Well, my 2nd semester of grad school has now passed, meaning that I am halfway through! This is a happy thought. The light at the end of the tunnel is drawing closer. Despite being excited to finish, I learned a lot and am excited to apply the knowledge to my work.
This semester, there was a trend that spanned across all of the courses I took (Environmental Education, Wildlife Education, and Environmental Issues), and that was that human behaviors have made such an impact on our ecosystems, and therefore, how we teach needs to address these human behaviors.
In both Wildlife and Environmental Education, I learned about human perspectives and ideologies towards the natural world. These perspectives (such as a moralistic, aesthetic, naturalistic, utilitarian, dominionistic, avoidance, etc…) help to drive WHY people engage with the natural world in the way that they do. For example, someone with a moralistic perspective on nature might be more inclined to participate in animal rights activism while someone with a more utilitarian perspective may prefer to engage with nature out of a primary concern for practical values. Being able to incorporate as many of these perspectives into my programs can help draw in a wider audience and be as inclusive in perspectives as possible.
Environmental Ideologies (such as human-based, ethics-based, or transformative) drive where people’s attention is focused on. For example, the human-based ideology of Conservationism states that natural resources are for human use, but we need to use them wisely. There are many people in the United States who would fall into this category of protecting natural resources for future generations to use. Addressing the root of why and what they care about specifically can also help to engage a wider audience.
The Environmental Issues course focused on current trends and hot topics such as the “4 Mindless Horsemen of the Eco-Apocalypse”: Invasive Species, Habitat Destruction, Disease Spread, and Overexploitation. All four of these topics are spurred onwards rapidly by human action, whether it is intended or not. Throughout the course, we discussed how we, as educators, can use evidence-based conservation practices to inform decisions, and how interconnected these hot topics in conservation are with other disciplines, such as politics, sociology, and economics. By finding out how they are all connected, we can better understand motivations, which also helps to inform practices. Without understanding the social implications of the drivers of these hot topics, they cannot be fully addressed and solved.
Throughout this course, we worked on a Community Engaged Learning project, which had each student working with a community partner to create a systematic review to provide that community partner with evidence-based answers to their questions. I partnered with Tyler Arboretum to create a systematic review that helped to answer their question of, “How are similar organizations talking about plant conservation during public programs in ways that increase family attendance?” I analyzed already published articles to create the review so that the community partner could make data-driven decisions, rather than just hoping on chance and relying on what “maybe” worked in the past (anecdotal evidence).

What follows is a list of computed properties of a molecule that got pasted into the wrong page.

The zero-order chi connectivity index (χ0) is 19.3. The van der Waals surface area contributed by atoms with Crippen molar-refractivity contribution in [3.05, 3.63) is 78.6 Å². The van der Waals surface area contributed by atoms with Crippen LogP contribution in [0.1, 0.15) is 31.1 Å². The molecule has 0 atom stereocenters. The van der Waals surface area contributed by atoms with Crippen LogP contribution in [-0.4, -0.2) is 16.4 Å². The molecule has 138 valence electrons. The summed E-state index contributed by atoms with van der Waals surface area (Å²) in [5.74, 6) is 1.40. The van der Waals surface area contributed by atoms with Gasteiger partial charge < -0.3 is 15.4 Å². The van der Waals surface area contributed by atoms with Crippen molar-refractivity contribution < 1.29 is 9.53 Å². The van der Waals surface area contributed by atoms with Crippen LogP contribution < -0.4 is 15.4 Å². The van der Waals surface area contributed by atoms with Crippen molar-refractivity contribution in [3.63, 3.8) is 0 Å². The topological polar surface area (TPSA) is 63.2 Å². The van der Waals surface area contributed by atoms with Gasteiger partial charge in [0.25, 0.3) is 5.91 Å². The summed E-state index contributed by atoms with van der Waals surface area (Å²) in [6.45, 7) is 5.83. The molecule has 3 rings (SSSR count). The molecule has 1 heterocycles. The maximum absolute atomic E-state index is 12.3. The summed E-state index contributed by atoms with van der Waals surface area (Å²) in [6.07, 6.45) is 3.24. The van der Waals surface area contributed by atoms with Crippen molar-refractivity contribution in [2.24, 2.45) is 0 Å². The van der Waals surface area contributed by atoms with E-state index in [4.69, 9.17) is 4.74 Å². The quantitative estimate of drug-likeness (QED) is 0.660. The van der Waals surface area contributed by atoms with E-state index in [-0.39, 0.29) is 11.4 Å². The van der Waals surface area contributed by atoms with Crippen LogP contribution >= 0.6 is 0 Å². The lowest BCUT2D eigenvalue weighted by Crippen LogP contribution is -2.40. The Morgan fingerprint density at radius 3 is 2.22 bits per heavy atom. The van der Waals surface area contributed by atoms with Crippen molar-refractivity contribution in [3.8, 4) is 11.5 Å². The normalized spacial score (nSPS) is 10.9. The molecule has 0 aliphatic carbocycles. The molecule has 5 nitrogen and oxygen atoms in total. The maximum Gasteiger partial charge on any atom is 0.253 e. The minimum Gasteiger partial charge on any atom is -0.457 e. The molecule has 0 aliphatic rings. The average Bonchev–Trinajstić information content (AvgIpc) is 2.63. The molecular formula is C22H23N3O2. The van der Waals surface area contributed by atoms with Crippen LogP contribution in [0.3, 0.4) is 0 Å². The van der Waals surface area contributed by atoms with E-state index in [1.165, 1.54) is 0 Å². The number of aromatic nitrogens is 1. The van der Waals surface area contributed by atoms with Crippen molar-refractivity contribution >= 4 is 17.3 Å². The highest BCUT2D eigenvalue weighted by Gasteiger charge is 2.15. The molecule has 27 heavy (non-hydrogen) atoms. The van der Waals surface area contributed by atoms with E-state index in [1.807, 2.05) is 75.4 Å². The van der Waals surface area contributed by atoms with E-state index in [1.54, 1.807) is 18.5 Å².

In the Environmental and green industry, there is a huge trend of making decisions because that’s what “we’ve always done”, or “so-and-so said it worked”, without actually analyzing data, traditional ecological knowledge, or considering scientific publication results. One example of this is often seen in mulching practices. Many (not all!) landscapers or homeowners will mulch directly around trees, piling the mulch high, which creates “mulch volcanoes”. This is just what is done because that’s how it’s always been done, yet scientific evidence states that this actually has the ability to suffocate trees, causing girdling roots, and trap in too much moisture around the bark which can lead to parasitic fungi and bacteria introduction. Mulching can be great, and healthy for young trees. Adding scientific data to our decision making process and education, we can take more positive actions for the environment.
There are two primary issues why more systematic reviews, or evidence-based conservation, isn’t routinely engaged with… First, this takes a LOT of time. This takes hours and hours! You search through scientific databases for related articles, analyze for relevancy, and then analyze the data to answer the question. Many organizations just don’t have this amount of time! And what does time equal? Money. Without proper funding, organizations don’t really want to spend precious resources on this type of project. Volunteers, graduate students, or interns could absolutely help out in this regard, however then we need to address the problem of compensating these folks for their time and effort, as well as finding enough of these people to tackle all of the questions out there!
Overall, biodiversity loss due to habitat loss, invasive species and disease introduction, and overexploitation occured primarily due to human actions. This may seem sad at first, however this means that human actions, when informed, can make a positive impact too! Increased evidence-based education about the role of biodiversity across disciplines can lead to a healthy, thriving planet – that’s my goal!
A portion of the proceeds from all of my work benefits wildlife conservation and habitat preservation efforts. Below are some products I made using some of the illustrations I created for this semester of grad school! Support the conservation efforts and show off your love of nature through stickers.